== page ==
When it comes to Mediterranean cruising, the Balearic Islands are often top of travellers’ hit lists – and rightly so.

This idyllic scattering of islands, located just off the east coast of Spain, ticks all the right boxes when it comes to exciting cruise stop-offs. Top-class beaches, numerous sightseeing opportunities and areas of outstanding natural beauty make these islands a traveller’s dream. Here’s the lowdown of what you can expect and where you might go.

Things to Know

The pretty Balearic archipelago consists of five main islands: Ibiza, Mallorca, Menorca, Formentera and Cabrera, with a further 151 uninhabited islands. The main languages spoken are Spanish (Castilian) and Catalan, but many locals speak English, especially in the main port cities and tourist resorts. The official currency is Euros and tipping is customary in most cafes and restaurants – usually somewhere between 5%-10% is acceptable.

Balearic Cuisine

Dining out in the Balearic Islands will offer the chance of sampling the freshest fish and seafood you’ve ever tasted. Because most ships dock in major port towns, you’ll also be able to sample the finest restaurants of that particular island. Lobster stew is Menorca’s signature dish, with similar to be found on Ibiza and Formentera. Frit Mallorqui is a delicious Majorcan speciality traditionally made from offal and vegetables. You’ll also find the usual international favourites.

Palma, Mallorca

Cathedral, Palma de Mallorca
Photo By: Adam Jones (Wikipedia)

The Port of Palma is where any stop off to Mallorca starts with most Western Mediterranean cruises docking here. This cosmopolitan city is a delight to explore, with designer shops, small boutiques and impressive architecture just waiting to be enjoyed.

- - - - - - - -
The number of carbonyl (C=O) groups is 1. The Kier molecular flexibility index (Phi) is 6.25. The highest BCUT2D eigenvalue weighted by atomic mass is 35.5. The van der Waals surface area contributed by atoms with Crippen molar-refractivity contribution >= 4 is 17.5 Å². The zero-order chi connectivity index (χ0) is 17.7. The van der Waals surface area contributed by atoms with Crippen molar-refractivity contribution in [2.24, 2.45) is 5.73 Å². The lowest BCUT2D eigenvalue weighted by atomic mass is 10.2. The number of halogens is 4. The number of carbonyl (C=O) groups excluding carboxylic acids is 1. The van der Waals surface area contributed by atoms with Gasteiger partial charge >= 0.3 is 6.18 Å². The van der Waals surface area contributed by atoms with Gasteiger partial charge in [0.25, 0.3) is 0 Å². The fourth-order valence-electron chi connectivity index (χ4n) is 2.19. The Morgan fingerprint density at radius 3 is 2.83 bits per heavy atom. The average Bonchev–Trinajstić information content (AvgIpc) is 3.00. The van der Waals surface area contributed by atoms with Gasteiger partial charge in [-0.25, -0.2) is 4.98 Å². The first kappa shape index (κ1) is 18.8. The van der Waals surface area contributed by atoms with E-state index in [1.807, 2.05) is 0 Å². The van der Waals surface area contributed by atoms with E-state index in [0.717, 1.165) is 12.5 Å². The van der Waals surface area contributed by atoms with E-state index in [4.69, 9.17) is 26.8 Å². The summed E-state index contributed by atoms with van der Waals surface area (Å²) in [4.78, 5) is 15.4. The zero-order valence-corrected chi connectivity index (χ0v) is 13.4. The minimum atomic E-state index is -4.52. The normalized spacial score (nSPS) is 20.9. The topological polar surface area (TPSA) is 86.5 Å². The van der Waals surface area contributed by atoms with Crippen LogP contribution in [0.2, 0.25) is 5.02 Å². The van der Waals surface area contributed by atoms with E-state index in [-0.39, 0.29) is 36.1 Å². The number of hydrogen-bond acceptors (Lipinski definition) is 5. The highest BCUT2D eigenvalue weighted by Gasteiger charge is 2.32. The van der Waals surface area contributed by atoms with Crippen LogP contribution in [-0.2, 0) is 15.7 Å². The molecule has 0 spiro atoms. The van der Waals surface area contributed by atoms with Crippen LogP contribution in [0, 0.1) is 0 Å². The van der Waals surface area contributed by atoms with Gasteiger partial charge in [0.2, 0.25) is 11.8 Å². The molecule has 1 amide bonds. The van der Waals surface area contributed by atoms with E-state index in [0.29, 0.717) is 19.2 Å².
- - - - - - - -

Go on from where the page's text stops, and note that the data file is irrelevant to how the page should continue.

The impressive Palma Cathedral (La Seu), a fine example of Gothic grandeur, is a top attraction, with the Casco Antiguo, a small area of cobbled streets just behind it, also worth exploring. Palma old town is a maze of medieval streets with galleries, museums and restaurants. The Miro Museum, a mansion which once belonged to the Archduke of Austria, now houses an impressive collection of art works by Joan Miro.

Beyond Palma is a wealth of seaside resorts, the nearest being Cala Major, just four miles west of the city. Illetas Beach, an idyllic sandy cove just six miles west of the city. The hottest months are June and September, with average temperatures reaching 20°C and above, so don’t forget to pack your shorts and sunscreen.

Ibiza Town, Ibiza

Ibiza town
Photo By: Ben Coombs (Wikipedia)

Most cruise ships to Ibiza will dock in Ibiza Town, close to Botafoch, an upmarket marina where the rich and famous moor their yachts. The area also boasts a number of high-end restaurants and clubs such as Blue Marlin and Pacha. Beyond the port, a wealth of attractions awaits, with the old quarter well deserving of its UNESCO World Heritage status.

The medieval stone walls, fortresses and waterfront rub shoulders with seafood restaurants and quirky boutiques. The cobbled slope that leads to the Ses Taules Gate into Dalt Vila, is where you’ll find the Museu d’Art Contemorani d’Eivissa, an impressive art museum housing an eclectic selection of art works, sculptures and installations.

If you want to tick another island off your Balearic bucket list, hop on the ferry to neighbouring Formentera. The trip takes around an hour.

Mahon, Menorca

Mahon, Menorca
Photo By: Paul Lakin (Wikipedia)

If your cruise features Menorca, you’ll be treated to the delights of Mahon. With its waterfront cafes, attractive 18th-century mansions and array of tapas restaurants, it’s a beautiful place to enjoy a leisurely day. Its highest point is Monte Toro, from where you’ll be rewarded with spectacular views of the island and coastline.

Most cruise lines will offer an excursion to Ciutadella, Menorca’s old capital and home to a 14th-century cathedral and numerous shady squares where you can sample the local wine and people-watch. Son Bou Beach is the nearest to Mahon. Boasting a sliver of pale golden sands, three beachside restaurants and numerous shops, it’s ideal for those after some rest and relaxation before getting back onboard.

When booking your cruise, it’s worth bearing in mind that the Balearics’ peak season is from May to October – this is when temperatures are at their hottest. However, if you’re happy with pleasant days for sightseeing and sampling the local cuisine, the winter and spring months can still provide mild days, ideal for exploration.